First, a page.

Supreme Court Rules in Favor of a Disabled Girl and Her Service Dog Wonder

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The U.S. Supreme Court sided with a disabled girl who wants to sue her school after it wouldn’t allow her service dog in class.

Yesterday, in a unanimous decision (8-0), the court ruled that now 12-year-old Ehlena Fry would not have to go through the arduous and expensive process of first exhausting administrative appeals before suing the school district board for emotional stress after it would not allow Wonder, her goldendoodle service dog, to attend class with her.

While the ruling from Justice Elena Kagan said going through the administrative process was not required, she did state additional research was needed before a decision about whether Fry could indeed pursue the case in court.

Related: A Case Involving a Girl and Her Service Dog Makes It All the Way to the Supreme Court

Fry was born with cerebral palsy and depended on her dog to help with everyday tasks, including helping her balance, open doors and turn on lights, along with providing her emotional support. Despite this reliance, Fry’s elementary school in Jackson, Michigan did not allow Wonder inside its walls.

Stacy and Brent Fry via the ACLU
Stacy and Brent Fry via the ACLU

The school argued that under the Individuals with Disabilities Education Act (IDEA), they could provide an adult aide to do everything Wonder did – but for Ehlena it wasn’t the same. The family said the goldendoodle helped Ehlena be more, not less, independent.

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Eventually, they pulled her out of the district, home schooled her and then enrolled her to a new school, one in which Wonder was welcome.

Wonder at Ehlena's new school. Image Credit: Stacy and Brent Fry via the ACLU.
Wonder at Ehlena’s new school. Image Credit: Stacy and Brent Fry via the ACLU.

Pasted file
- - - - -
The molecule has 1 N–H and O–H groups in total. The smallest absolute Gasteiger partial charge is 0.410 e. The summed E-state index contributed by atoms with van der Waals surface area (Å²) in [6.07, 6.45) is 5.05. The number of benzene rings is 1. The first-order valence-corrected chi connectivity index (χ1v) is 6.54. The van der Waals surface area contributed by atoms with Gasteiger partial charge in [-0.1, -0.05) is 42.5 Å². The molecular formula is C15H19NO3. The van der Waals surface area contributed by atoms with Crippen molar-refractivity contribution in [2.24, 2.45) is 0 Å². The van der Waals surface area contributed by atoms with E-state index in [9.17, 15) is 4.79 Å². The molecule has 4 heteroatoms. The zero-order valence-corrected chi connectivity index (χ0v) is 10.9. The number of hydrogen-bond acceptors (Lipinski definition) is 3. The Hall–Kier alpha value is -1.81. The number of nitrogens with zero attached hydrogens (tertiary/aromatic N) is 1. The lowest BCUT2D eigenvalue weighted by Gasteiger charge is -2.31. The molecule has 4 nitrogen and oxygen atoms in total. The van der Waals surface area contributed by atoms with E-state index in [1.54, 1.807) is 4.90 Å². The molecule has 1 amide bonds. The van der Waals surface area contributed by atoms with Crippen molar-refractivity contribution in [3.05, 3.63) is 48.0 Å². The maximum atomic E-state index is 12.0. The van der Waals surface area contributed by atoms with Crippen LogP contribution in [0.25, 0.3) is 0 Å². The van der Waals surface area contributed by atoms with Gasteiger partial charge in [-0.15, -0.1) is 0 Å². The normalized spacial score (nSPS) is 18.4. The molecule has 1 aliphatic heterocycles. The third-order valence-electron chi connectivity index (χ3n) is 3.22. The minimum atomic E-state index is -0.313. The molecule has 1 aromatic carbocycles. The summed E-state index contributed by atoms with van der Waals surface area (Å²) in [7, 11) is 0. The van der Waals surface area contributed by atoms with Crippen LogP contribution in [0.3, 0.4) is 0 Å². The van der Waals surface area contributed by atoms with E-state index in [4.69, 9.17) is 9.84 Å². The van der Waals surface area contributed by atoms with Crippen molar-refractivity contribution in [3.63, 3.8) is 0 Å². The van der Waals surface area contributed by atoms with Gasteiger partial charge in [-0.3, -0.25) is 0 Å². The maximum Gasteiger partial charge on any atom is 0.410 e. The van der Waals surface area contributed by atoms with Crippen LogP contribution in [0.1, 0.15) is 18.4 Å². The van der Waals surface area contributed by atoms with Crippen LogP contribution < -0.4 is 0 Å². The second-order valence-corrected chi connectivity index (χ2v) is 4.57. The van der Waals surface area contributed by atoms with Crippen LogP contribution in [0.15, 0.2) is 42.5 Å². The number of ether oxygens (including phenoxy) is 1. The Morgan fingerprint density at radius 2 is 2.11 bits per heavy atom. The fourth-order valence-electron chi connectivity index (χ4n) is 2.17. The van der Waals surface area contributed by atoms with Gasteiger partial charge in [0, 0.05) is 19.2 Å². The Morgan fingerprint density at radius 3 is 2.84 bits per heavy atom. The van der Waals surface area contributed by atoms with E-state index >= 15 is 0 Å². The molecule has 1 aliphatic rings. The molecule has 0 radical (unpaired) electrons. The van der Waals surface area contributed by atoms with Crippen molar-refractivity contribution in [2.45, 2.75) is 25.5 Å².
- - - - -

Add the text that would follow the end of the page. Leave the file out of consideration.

In 2012, The Frys sued the school district, stating their daughter was discriminated against the Americans with Disabilities Act. Under this law, the Frys claimed that the school did not make modifications in their policies – while also humiliating Fry.

Wonder was not allowed to be next to Fry in the classroom, nor was he allowed to go with her to recess, lunch or the library.

Also, Fry was embarrassed after four adults had to watch her do a bathroom transfer with Wonder to see if the dog could indeed help her. Throughout the entire process there was animosity from school officials.

While the lower courts sided with the school, the Supreme Court had to rule on the correct process the Frys, and other families in the same situation, should pursue when taking legal action. Currently, families are supposedly not allowed to sue under the ADA, without going through a lengthy appeal process under the IDEA.

The Frys’ lawyer argued these are two different issues: The family wasn’t suing for any educational needs, rather emotional, therefore going through IDEA would be pointless.

The implications will have an impact on how the schools handle these situations moving forward.

“I saw with my own eyes how Wonder helped my daughter grow more self-reliant and confident,” Stacy Fry, Ehlena’s mother, said in a statement. “We are thankful that the Supreme Court has clarified that schools cannot treat children with disabilities differently or stand in the way of their desired independence.”

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